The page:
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By the time he finished his round Friday, Tommy Armour III had already taken the lead with a 9-under-par 63. A couple of hours later, when the first round of the 3M Championship was complete, his mark stood.

But after scoring the lowest on a day it seemed the whole field was going lean, it wasn't too surprising that Armour wasn't jumping for joy.

In his first year on the Champions Tour, Armour has placed in the top 10 in six of his 12 events, and three of those have been runner-up finishes. But the two-time PGA Tour winner thinks of those tournaments less as accomplishments as he does near-victories that were squandered.

"I was a little disappointed with the last few weeks," Armour said. "I've had some tournaments I could have won, but I didn't."

Armour started out his 50-and-over tour career with a second-place finish at the ACE Group Classic in Naples, Fla. Three months later, he came close again, but David Eger edged him out by one stroke at the Mississippi Gulf Resort Classic in Gulfport, Miss.

By the time Armour took home his third runner-up, at the Principal Charity Classic in West Des Moines, Iowa, in June, he'd become a little frustrated with opportunities lost. In each of his six top-10 finishes, Armour has had one round that significantly stuck out from the rest, but has been unable to repeat those rounds consistently.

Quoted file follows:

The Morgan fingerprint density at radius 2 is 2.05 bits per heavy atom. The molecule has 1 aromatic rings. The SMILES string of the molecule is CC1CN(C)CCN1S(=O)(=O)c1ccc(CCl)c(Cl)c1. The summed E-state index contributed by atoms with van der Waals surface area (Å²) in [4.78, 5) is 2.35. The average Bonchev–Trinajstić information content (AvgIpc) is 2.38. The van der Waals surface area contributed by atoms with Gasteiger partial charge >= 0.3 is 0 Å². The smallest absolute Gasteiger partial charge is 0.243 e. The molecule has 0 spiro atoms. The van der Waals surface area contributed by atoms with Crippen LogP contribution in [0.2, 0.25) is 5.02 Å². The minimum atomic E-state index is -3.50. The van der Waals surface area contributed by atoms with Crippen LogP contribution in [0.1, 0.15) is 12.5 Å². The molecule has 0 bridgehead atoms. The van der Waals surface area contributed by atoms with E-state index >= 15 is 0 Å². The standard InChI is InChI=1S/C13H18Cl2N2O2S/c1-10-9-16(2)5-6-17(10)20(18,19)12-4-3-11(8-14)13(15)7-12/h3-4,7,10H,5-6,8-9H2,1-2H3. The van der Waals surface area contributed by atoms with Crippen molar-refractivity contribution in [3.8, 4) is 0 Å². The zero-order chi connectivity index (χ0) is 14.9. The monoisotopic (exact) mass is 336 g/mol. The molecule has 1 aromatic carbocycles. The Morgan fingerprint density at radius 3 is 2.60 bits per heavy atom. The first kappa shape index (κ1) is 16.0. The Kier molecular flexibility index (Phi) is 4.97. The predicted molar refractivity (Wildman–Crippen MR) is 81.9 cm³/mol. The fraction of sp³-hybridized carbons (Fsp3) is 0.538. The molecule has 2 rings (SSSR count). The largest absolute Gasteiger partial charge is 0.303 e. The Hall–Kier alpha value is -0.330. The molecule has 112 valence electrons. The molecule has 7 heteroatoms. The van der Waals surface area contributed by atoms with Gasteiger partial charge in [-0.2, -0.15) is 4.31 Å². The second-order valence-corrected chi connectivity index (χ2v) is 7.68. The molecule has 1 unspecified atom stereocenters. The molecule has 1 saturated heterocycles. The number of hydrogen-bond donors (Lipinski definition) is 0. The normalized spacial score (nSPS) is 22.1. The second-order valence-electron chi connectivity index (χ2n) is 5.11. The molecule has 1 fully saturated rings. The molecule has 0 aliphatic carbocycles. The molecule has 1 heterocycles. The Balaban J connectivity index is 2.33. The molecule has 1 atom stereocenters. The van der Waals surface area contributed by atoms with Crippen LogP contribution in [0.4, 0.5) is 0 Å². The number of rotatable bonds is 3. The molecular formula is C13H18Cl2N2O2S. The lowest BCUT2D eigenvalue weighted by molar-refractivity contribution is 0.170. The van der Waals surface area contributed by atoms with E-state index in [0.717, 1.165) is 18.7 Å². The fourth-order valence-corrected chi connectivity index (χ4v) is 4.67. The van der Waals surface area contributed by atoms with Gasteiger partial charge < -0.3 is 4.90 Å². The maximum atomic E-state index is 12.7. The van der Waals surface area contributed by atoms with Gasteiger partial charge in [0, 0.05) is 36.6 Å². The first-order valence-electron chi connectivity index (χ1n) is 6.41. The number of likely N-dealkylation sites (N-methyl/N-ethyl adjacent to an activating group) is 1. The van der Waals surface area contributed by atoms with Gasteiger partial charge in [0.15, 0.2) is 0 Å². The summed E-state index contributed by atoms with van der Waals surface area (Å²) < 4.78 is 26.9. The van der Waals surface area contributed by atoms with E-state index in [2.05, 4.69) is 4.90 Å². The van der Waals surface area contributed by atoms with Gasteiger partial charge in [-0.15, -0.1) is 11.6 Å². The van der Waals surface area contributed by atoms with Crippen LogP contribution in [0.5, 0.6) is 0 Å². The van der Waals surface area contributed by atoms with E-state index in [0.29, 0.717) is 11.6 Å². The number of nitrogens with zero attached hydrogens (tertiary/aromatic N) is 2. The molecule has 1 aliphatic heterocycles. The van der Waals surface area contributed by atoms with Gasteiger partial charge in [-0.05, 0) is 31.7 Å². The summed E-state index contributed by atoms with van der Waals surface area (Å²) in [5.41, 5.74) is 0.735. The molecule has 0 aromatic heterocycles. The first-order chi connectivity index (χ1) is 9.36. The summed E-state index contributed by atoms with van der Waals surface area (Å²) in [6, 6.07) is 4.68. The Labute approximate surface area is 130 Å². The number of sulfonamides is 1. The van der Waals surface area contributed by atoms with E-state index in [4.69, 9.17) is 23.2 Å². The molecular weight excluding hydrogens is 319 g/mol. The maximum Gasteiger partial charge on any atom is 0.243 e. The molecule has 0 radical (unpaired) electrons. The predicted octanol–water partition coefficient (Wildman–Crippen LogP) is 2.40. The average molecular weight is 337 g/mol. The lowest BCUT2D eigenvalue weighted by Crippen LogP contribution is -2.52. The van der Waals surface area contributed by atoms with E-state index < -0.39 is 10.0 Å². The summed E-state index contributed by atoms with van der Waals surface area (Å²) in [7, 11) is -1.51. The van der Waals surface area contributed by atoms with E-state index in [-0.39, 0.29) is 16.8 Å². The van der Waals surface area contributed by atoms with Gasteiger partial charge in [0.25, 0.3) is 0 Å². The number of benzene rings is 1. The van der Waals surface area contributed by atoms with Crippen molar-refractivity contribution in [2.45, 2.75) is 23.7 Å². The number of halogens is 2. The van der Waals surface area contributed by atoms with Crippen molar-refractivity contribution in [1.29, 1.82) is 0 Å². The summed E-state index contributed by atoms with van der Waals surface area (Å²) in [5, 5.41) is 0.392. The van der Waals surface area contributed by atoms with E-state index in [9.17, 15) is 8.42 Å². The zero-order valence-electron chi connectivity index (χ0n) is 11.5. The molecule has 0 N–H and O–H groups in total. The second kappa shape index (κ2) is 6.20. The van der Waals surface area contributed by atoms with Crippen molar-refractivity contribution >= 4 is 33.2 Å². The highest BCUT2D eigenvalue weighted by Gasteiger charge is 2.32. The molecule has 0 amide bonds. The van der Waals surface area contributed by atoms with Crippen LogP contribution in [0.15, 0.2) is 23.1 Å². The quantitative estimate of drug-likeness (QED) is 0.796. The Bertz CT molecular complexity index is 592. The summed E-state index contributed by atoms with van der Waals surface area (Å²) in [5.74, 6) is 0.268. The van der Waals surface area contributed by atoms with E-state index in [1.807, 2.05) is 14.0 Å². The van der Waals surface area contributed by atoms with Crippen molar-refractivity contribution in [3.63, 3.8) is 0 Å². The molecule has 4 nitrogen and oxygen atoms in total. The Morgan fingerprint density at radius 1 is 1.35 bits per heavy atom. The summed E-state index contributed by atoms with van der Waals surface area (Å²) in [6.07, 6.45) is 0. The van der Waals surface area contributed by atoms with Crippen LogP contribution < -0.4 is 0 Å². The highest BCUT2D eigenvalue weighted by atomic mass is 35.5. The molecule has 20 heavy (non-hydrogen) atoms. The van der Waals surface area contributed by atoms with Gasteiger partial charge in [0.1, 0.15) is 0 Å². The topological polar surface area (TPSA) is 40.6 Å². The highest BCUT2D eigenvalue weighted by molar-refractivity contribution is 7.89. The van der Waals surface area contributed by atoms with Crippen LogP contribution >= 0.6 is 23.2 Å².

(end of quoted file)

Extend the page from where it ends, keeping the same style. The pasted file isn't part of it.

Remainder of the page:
"Out here, you've got to play good every day," said Armour, who had no bogeys and nine birdies Friday, including his last three holes. "You look at the scores that are winning tournaments, and they're pretty good scores. It's a 54-hole tournament. The lead today doesn't really matter."

One of the keys for Armour was his execution on the ninth hole, ranked No. 1 on the TPC Twin Cities course for its difficult sloping fairway that wraps around a lake. Friday, Armour was one of only 10 of the 78 players in the field that birdied the hole, placing his 7-iron shot 25 feet from the hole and making the putt. It was also the most-often double-bogeyed hole, with six players tripping two strokes.

"This kind of golf course is right up his street," said Nick Price, who played in the same group with Armour in West Des Moines, besting the tour newcomer by four strokes in the victory. "There is a lot of shot-making, a lot of really different-shaped tee shots and you don't have to, but it really helps if you can shape the iron shots, and he's really good at that."

Price finished Friday's round tied for sixth at 6-under 66.

"There are some guys that come on to his tour and win right away," Price said. "Other guys there's a little bit of a grace period where they start feeling really comfortable out here. His time's getting really close. I don't think it's going to be too long before he wins."